I am looking to take a 3.5mm microphone line, insert a press button switch (a foot pedal in my use case) between the headset and the computer. I would like the switch to mute the mic connection when not pressed, and allow the mic sound when pressed. I am no electrical engineer, so something super simple would be great!

Anyone have ideas on how to accomplish this? What switches to use?


2 Answers 2


A Normally Closed Momentary Switch (NKK) - Very cheap and tiny, on Amazon: XLX 50pcs Red Cap 7mm Mini Lockless SPST Momentary Micro OFF Switch 2 Pin Push Button ( AC 120V/6A or AC 250V/3A ) Assortment Kit -- less than $13 for 50 of them. Small enough to hide near the mic end and depress with your off hand, or create a pedal version by mounting the switch inside a wooden block or rigid project box. You don't want to mount the switch in such a way that you would break it with your foot weight, so make sure it sits slightly below the box at the right height such that the box would take the brunt of the weight.

Alternatively, for a few dollars each, SPST Momentary Foot Switch - Normally Closed - Soft Touch - Short Shaft - Pre-Wired -- this is available and designed for using your foot. I found it on "Love my Switches"

In an XLR cable, you simply pick a wire that is not ground. In an XLR cable there are three wires, ending in 3 pins. In a female XLR, the top right is ground, and the other two are signal. In some cables, the red wire and black wire carry signal, white is ground, in others red and white carry signal and black is ground, since it was up to the cable manufacturer. you can test this at one end. In a male XLR everything is swapped left for right, so the top right is ground. Video of someone doing it: https://www.youtube.com/watch?v=rS1gZ7zbvsM

In a 3.5mm, you have 3 or 4 wires depending on the plug. For example, this one has wires for both a mic and a headphone: https://www.digikey.com/product-detail/en/tensility-international-corp/CA-354S/CP-354S-ND/382910

It is possible to test resistance to determine what wires your microphone is using. The speakers are usually between 80 ohms and the mic is around 1k ohm and apply very light current to determine which is left and which is right channel.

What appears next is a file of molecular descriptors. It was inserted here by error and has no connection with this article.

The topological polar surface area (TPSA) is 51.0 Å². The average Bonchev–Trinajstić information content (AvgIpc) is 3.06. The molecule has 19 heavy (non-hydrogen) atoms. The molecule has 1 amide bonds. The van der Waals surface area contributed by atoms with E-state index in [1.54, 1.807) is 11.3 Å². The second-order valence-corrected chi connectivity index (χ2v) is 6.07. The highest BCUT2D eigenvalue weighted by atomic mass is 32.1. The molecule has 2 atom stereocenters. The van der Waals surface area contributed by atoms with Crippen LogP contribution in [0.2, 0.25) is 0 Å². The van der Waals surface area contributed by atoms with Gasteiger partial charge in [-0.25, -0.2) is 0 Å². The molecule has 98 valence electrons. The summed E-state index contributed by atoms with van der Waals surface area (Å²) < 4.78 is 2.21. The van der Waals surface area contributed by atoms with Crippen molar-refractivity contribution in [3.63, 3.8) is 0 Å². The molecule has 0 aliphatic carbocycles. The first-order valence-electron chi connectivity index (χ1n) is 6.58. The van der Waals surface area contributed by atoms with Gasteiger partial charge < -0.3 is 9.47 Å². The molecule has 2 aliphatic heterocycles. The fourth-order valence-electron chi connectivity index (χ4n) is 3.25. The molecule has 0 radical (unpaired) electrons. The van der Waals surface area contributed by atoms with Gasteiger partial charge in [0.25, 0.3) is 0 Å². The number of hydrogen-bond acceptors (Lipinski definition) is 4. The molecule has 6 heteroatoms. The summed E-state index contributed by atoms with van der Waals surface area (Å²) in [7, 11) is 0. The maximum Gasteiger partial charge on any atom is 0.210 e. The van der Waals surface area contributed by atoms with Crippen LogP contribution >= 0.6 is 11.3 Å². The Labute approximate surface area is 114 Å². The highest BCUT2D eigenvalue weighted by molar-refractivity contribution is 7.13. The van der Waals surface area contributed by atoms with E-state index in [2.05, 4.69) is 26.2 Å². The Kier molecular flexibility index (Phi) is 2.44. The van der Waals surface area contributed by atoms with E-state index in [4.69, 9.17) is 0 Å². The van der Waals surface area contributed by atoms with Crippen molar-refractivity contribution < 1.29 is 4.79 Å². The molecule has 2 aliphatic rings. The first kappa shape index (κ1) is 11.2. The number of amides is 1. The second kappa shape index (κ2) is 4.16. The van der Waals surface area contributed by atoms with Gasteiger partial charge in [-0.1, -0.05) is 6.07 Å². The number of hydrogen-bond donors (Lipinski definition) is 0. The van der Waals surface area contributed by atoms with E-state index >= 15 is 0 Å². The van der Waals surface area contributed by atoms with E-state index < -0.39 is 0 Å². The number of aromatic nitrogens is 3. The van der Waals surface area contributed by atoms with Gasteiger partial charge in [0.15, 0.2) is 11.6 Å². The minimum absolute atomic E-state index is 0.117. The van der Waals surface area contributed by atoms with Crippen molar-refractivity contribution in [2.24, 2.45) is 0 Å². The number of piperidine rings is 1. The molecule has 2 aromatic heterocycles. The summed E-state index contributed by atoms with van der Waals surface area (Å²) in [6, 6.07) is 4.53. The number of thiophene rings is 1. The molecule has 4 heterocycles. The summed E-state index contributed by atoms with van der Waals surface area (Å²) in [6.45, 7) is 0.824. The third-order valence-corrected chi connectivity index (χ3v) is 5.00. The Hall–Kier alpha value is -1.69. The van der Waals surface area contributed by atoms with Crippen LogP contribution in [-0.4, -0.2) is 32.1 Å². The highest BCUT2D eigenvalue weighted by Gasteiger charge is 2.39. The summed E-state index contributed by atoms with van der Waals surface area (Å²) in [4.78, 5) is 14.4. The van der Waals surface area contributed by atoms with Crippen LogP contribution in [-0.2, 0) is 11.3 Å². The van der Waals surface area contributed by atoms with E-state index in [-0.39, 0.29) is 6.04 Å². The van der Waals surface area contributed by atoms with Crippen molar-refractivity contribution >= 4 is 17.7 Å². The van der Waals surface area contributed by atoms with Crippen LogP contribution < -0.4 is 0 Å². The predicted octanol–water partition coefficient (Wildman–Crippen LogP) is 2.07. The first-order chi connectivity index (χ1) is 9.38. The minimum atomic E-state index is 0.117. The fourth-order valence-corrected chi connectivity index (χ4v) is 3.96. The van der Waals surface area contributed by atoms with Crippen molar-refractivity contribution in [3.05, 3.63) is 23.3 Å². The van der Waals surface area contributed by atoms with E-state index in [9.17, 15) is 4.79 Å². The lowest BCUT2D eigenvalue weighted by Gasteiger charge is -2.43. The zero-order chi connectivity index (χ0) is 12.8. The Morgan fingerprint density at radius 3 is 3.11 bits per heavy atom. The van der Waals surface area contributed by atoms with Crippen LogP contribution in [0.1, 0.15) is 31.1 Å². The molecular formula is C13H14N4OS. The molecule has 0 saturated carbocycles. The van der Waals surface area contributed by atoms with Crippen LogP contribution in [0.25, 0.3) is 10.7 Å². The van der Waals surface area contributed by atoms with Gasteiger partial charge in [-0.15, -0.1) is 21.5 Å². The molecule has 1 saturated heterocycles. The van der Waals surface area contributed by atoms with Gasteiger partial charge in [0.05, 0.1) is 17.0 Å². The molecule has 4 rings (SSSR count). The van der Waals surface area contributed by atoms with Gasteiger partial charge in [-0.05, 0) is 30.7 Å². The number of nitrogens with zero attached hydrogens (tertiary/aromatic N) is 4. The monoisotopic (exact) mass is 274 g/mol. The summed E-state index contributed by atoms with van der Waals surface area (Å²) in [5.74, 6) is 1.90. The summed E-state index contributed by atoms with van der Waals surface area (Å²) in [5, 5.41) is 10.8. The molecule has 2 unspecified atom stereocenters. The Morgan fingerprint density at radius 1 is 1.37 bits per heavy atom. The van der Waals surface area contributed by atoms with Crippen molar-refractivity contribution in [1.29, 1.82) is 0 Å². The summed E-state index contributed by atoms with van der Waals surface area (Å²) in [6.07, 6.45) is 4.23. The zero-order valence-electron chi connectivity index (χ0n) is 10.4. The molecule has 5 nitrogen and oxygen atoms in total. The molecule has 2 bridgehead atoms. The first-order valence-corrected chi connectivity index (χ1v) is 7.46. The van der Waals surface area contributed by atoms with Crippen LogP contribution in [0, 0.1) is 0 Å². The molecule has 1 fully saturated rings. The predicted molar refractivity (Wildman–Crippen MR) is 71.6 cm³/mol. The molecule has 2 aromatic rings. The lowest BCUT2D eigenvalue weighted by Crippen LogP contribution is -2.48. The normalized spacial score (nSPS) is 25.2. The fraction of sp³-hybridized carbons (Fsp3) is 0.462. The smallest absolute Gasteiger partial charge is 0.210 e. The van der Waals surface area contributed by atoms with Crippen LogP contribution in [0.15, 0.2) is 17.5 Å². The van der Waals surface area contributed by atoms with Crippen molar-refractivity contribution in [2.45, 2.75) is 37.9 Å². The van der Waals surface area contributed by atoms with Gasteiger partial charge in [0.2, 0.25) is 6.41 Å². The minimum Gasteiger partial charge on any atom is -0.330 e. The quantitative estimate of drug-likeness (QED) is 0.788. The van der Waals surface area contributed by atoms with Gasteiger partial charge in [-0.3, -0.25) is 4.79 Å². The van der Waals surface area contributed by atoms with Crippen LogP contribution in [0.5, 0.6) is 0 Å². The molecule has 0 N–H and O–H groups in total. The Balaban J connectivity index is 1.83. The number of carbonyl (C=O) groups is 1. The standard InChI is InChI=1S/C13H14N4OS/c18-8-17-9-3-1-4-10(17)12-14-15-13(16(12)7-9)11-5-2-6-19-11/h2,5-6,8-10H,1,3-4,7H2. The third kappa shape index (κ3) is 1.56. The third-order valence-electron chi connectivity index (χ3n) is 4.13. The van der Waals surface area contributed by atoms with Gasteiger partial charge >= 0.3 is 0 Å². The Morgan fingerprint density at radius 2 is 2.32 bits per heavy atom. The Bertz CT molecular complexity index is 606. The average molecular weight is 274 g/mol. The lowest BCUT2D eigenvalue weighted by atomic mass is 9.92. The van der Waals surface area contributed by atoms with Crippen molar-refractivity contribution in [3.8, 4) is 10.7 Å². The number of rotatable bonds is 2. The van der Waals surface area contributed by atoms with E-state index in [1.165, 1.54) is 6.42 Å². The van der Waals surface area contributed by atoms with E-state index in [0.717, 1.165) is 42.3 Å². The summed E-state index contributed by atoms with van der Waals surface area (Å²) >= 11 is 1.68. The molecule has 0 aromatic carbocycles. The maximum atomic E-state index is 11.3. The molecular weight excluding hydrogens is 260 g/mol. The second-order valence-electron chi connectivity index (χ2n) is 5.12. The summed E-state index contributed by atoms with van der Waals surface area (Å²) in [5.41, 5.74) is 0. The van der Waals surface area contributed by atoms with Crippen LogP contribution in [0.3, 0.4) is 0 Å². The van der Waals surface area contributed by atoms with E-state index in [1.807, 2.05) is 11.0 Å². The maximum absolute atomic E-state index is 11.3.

The common assignment of the tip is:

  • Tip = blue (left audio)
  • Ring 1 (closest to tip) = right audio (red)
  • Ring 2 = ground (black/copper)
  • Sleeve = microphone (white)

So you would put your NC switch inline in the White wire (usually).

If there is only left/right (for a stereo mic) there are some tricks using a small circuit to get one switch to control two channels, or you can use two switches (one for left and one for right) and either glue something to them so they get depressed at the same time, or hold both buttons to do both L/R. Or, you can get a two-pole (dipole) switch. (The ones I mentioned are single pole).

An example of a multi-pole foot switch is DeMont / Guyatone 3PDT Smooth-Click Foot Switch, Highest Quality Stomp Box Switch

  • \$\begingroup\$ Thank you for the advice! Which terminals would you wire up to using this type of connector? jameco.com/z/… \$\endgroup\$ Oct 30, 2019 at 16:55
  • \$\begingroup\$ hiya, yeah i was refining my answer when you asked! \$\endgroup\$ Oct 30, 2019 at 17:00
  • 1
    \$\begingroup\$ Thank you for all the help!!! \$\endgroup\$ Oct 30, 2019 at 17:01
  • \$\begingroup\$ no problem -- hey guess what, you could do BOTH types on the same cable :) \$\endgroup\$ Oct 30, 2019 at 17:03

The key issue in this situation is the fact that the microphone wire carries both AC (the sound) and a DC bias (to power the microphone). You need a solution that will pass or block the AC without any effect on the DC — otherwise, you'll get loud pops and clicks when you operate the switch.

The simplest way to do that is to shunt the AC to ground through a capacitor, like this:


simulate this circuit – Schematic created using CircuitLab

You need a switch that is "normally closed" or N.C. This means that the contacts are shorted together when the switch is not pressed, and open when it's pressed.

When the switch is closed, C1 shunts the AC signal from the microphone to ground, while maintaining a DC charge that is equal to the bias voltage. When the switch is open, R1 is now in series with the capacitor, blocking the AC from going through the capacitor while still maintaining the same DC bias voltage.

  • \$\begingroup\$ Dave, Thank you for the answer! I know the 3.5MM connector has tip, ring and sleeve terminals, which of these is the AC signal, and which is the DC bias voltage? \$\endgroup\$ Oct 30, 2019 at 15:11
  • \$\begingroup\$ As I said, they're both on the same terminal. As for which terminal that is, it would depend on the exact headset you're using. What is it? \$\endgroup\$
    – Dave Tweed
    Oct 30, 2019 at 15:15
  • \$\begingroup\$ amazon.com/gp/product/B00BJ17WKK/… \$\endgroup\$ Oct 30, 2019 at 15:30
  • \$\begingroup\$ That microphone already has a mute switch -- you just need to wire your footswitch in parallel with the one that's already there. \$\endgroup\$
    – Dave Tweed
    Oct 30, 2019 at 15:36
  • \$\begingroup\$ I'm sorry that I must be dense, but I thought I would just set this mute to open, and have a separate one, not sure what you meant about making it parallel. I was looking at parts like this one: jameco.com/z/… \$\endgroup\$ Oct 30, 2019 at 16:01

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